One passenger, Dr. Dan Walker of Dallas, said the pilot's ability to get the plane level and land it on its belly was the main reason so many people survived. Praise for the Pilot

''The pilot did an excellent job of getting it flat,'' he said, saying the pilot had probably saved many lives ''by doing that.''

The pilot, Mr. Davis, who joined Delta in October 1965, was the last person pulled from the wreckage after being wedged in by the control panel. He underwent surgery for back injuries at Parkland Hospital in Dallas.

Officials said most of the deaths occurred in the rear of the plane. They could not say whether all four flight attendants had survived.

The fire was concentrated on the right side of the plane. Survivors said they had used the emergency exits on the left side of the plane to jump to the ground.

Several survivors said passengers remained remarkably calm for the most part after the crash.

Jerry Galloway, 27, a rodeo clown from Hollyville, Tex., who was on his way to Twin Falls, Idaho, said the plane began swaying wildly to and fro as it took off, and then he heard a popping sound he first took to be a tire blowout before the plane thudded to the ground. But he said there was little panic, even as orange flames lit the darkened aircraft.

''Everything was orderly,'' he said. ''There wasn't any screaming. I never had the feeling that I wasn't getting out of there.'' Quick Arrival at Scene

He said the airport fire department was on the scene so quickly that he ended up covered in foam after helping other passengers leave the aircraft.

David Mosal of Jackson, Miss., said that as the plane was preparing to take off he was talking with a pregnant woman next to him in the front of the plane about her two young children who were flying with her. ''We were basically just kind of laughing, talking about kids, having a good time while we waited for the plane to take off,'' he said.

As soon as the plane hit the ground and came to a halt, he said the woman turned to him and hollered ''Help me take my children out of here.'' He said the grabbed the woman's 5 year old, climbed out of a hole at the front of the plane and carried the child to safety. When he stopped running, he turned around and saw the woman carrying her 2 year old. ''You didn't have time to be scared,'' he said. ''You realized that somehow you were alive and you tried to help whoever you could. The Lord was with a lot of us.''

Others described chaotic scenes of passengers climbing in panic through the holes in the roof. Many suffered burns on their hands by touching the scorched fuselage they climbed through to escape.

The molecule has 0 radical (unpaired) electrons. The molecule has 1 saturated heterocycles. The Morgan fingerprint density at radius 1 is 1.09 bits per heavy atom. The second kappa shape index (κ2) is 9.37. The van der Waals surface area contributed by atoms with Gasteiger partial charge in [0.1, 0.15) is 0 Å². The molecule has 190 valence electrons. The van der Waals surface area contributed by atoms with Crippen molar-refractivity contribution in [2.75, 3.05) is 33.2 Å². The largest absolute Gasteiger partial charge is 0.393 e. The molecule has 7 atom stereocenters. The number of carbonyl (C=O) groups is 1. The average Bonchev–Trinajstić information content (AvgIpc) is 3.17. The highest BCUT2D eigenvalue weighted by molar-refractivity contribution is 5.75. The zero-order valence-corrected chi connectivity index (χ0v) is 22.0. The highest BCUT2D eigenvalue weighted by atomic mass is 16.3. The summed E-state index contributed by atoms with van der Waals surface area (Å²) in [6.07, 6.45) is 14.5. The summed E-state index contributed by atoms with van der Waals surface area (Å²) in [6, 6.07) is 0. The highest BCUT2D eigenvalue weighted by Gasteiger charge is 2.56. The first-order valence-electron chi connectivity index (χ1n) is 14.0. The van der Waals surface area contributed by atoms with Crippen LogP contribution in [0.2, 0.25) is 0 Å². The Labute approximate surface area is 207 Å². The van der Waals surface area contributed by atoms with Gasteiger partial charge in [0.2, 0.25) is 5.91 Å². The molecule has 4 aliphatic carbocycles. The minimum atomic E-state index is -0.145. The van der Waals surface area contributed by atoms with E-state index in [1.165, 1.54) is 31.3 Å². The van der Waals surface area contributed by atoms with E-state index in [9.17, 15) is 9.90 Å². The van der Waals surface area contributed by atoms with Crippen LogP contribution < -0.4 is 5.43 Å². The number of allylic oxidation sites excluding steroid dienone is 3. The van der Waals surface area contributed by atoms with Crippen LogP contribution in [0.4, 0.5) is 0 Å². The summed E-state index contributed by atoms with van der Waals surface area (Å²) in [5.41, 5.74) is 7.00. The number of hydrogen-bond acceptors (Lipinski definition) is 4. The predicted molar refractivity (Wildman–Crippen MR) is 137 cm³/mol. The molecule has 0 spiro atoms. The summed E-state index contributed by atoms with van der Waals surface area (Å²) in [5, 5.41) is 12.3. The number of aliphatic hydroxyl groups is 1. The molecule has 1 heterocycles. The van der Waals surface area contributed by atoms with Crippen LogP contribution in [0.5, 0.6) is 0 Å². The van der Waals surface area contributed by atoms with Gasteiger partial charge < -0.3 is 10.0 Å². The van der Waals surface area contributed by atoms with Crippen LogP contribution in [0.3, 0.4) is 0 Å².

''I don't think I knew how much danger I was in until I looked up and saw the hole that I was going to climb out of,'' said Dale Patterson, a nursing home administrator from Plano, Tex.

Thirty-six passengers were reported hospitalized. But approximately 60 others were treated and released at local hospitals in Dallas, Fort Worth and neighboring towns. Many walked away with little more than scratches.

Delta officials said there was nothing more than coincidence in the two major crashes it had at the airport.

''Delta operates more flights than any other airline in the world and if you believe in the odds, I guess we're more exposed than any other airlines,'' said a Delta spokesman, William Berry, in Atlanta.

Among those watching events with particular interest was Roger Reed of Jackson, Miss. He said he took the first leg of the trip to Dallas, got off the plane in Dallas and was planning to fly back to Jackson later that afternoon.

He said he had called his wife after he heard about the crash and told her not to worry.

''I told her to put away the insurance policy; I'm O.K.,'' he said.

Mr. Reed said he takes the same flight three times a week as part of work on a construction project in Dallas. He said he always flies Delta and likes the 727, but might bring a touch of trepidation with him next time.

''Something like this will make you think,'' he said. ''I think I'll ask for a raise.''

Type of publication: Newspaper

When was the article reported?: 09/01/1988

Publication: New York TImes

Article Url: [Web Link]

Is Registration Required?: no

How widespread was the article reported?: international

News Category: Business/Finance